Proudly Serving

Essential Treatments for Ash Trees: Emerald Ash Borers

Another spring has come and gone, and we’re into the last few weeks of the season before entering the summer months. This means many of our woodland critters have been waking up from overwintering and are preparing to complete their lifecycle once again. 2024 is famously a big year for insects with the periodical cicada emergence, but we should still keep in mind the annual emergence of boring insects such as Emerald Ash Borer.

The emerald ash borer is an exotic insect native to Siberia/Asia. It is a wood-boring insect, meaning it spends a portion of its lifecycle chewing through wood tissues inside of a tree. EAB spends its larval stage feeding on vascular tissues of ash trees, creating serpentine galleries just underneath the bark. This feeding that the larval insect does causes severe dieback and damage to ash trees and is by far the most destructive stage of the insect’s life. These larvae may sometimes overwinter and continue feeding for a second season but usually will pupate and emerge the following spring as adult beetles. They leave a distinct D-shaped exit hole as adults. The adults will feed on ash leaves for a brief period and mate. The females will lay their eggs in the bark crevices of susceptible ash species, and the cycle begins all over again.

EAB adult beetle 1
EAB adult beetle.

EAB most readily attacks Green ash trees and will move onto white, purple, and blue ash if green ash is depleted in an area. Symptoms of EAB infestation include dieback and defoliation of branches, bark peeling or falling away from branches, and epicormic shoot growth from trunk and limbs. EAB has been in the Chicagoland area for almost a decade now. It was first introduced to the US through pallet wood in the mid-2000s in Michigan. Early research conducted on the beetle included feeding trials to find out what was the most desirable food sources for the insect. A note from the author: counting beetle frass for early trials was just as fun as it sounds!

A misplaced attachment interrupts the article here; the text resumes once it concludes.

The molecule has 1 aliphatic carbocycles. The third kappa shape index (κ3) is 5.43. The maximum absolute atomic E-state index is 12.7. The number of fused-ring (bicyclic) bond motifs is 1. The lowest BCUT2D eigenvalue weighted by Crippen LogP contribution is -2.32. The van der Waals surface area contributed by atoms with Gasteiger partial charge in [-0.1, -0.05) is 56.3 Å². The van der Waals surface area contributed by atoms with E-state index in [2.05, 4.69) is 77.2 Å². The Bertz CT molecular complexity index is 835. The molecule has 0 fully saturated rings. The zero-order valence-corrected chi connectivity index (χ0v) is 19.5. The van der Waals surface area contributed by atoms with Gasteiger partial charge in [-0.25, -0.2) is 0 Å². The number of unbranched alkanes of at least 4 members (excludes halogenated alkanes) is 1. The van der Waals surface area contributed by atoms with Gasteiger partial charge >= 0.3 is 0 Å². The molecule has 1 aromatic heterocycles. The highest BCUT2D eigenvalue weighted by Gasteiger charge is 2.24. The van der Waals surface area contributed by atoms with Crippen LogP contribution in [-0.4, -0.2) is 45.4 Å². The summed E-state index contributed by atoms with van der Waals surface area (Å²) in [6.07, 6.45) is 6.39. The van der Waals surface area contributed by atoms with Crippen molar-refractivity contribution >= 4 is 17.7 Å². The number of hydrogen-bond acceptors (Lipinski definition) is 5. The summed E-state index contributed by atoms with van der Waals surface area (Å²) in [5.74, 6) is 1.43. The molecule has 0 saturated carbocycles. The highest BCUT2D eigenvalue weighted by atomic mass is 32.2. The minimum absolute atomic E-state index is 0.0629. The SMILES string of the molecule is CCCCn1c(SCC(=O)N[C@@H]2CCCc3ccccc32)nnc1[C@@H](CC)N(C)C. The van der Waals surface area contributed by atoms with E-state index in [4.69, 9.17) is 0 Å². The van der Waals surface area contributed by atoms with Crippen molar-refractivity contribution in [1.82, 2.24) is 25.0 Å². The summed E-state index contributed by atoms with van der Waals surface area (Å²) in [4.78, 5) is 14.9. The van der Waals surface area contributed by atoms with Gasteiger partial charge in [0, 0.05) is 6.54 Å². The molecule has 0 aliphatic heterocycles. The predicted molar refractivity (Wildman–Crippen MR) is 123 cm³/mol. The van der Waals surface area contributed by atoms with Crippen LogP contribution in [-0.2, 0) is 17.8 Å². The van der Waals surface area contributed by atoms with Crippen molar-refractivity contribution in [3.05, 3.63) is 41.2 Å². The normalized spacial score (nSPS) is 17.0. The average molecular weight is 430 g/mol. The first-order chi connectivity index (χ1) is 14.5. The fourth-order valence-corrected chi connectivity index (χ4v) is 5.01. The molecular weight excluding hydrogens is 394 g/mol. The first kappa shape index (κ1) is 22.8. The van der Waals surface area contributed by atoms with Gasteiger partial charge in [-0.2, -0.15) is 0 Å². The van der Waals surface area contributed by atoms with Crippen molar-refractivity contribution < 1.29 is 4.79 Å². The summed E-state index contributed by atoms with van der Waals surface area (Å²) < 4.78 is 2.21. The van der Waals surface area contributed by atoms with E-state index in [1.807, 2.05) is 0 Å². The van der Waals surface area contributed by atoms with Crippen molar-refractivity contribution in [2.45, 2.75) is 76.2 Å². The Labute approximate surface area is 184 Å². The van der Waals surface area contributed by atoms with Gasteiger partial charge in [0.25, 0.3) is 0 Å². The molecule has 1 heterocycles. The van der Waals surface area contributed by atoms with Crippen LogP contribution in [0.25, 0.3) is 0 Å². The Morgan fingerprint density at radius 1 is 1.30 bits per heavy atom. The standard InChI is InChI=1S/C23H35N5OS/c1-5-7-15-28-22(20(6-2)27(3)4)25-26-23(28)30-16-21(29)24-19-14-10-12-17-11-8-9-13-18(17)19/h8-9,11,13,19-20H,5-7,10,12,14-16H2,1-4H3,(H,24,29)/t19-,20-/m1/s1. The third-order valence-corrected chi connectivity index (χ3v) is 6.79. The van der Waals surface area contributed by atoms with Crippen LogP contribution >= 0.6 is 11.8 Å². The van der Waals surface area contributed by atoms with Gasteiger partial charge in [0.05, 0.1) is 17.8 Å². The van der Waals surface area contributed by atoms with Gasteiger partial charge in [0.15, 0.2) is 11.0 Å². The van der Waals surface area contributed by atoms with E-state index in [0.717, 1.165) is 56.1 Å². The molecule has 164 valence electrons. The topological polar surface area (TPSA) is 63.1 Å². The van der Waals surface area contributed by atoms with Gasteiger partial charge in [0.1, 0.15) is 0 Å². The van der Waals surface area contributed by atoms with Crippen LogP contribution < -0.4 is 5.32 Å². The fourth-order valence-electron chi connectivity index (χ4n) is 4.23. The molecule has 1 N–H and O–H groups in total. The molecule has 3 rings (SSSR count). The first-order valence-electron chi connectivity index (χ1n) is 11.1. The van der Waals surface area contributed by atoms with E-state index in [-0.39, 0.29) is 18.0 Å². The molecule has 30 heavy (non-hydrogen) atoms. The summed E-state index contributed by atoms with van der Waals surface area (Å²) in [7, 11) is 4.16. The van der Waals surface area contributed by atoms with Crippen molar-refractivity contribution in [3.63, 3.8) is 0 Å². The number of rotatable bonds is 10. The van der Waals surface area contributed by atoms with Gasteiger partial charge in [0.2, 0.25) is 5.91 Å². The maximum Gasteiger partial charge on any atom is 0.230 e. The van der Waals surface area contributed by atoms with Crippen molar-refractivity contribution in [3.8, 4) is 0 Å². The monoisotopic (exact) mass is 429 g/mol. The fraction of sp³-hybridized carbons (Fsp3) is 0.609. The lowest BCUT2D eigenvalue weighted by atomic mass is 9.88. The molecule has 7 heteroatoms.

EAB control has been to treat with insecticides early enough in the season so the larval stage could be controlled inside of the tree. We do not have any effective repellent insecticides, only ones that can kill the larval stage of the insect. Originally, a soil application of a chemical was completed to translocate through the tree’s vascular tissues. Later on, researchers found that the best control came from trunk injections of an insecticide called Emamectin benzoate. Arborists can inject this insecticide into a green ash tree and have continuous control for several years before having to reapply.

EAB injection
EAB injection for management.

What is the long-term management plan for ash trees in infested regions? Well, EAB will be with us for the long term. There are no options for eradication. There will also be a constant population of wild ash trees popping up in the native forests and ecosystems. These young trees will grow for a period and potentially reproduce new seedlings before also becoming a target for EAB and dying off. We likely won’t see any mature green ash trees anymore, unless they are treated aggressively with insecticide soil applications and injections.

Our existing mature ash trees will need consistent treatments to remain free of infestation. The initial boom of EAB has come and gone, but the insect will always exist in the background as a low-level static population. It is important to continue treating your mature healthy ash trees in order to keep them alive and thriving. Our Plant Health Care team at Homer Tree Care is well-equipped to treat ash trees for EAB and keep them healthy for many years to come. If you have an Ash on your property that is at risk, call us for a free estimate on treatment and an appointment with our PHC team for service.

Request a Quote

Request a Free Quote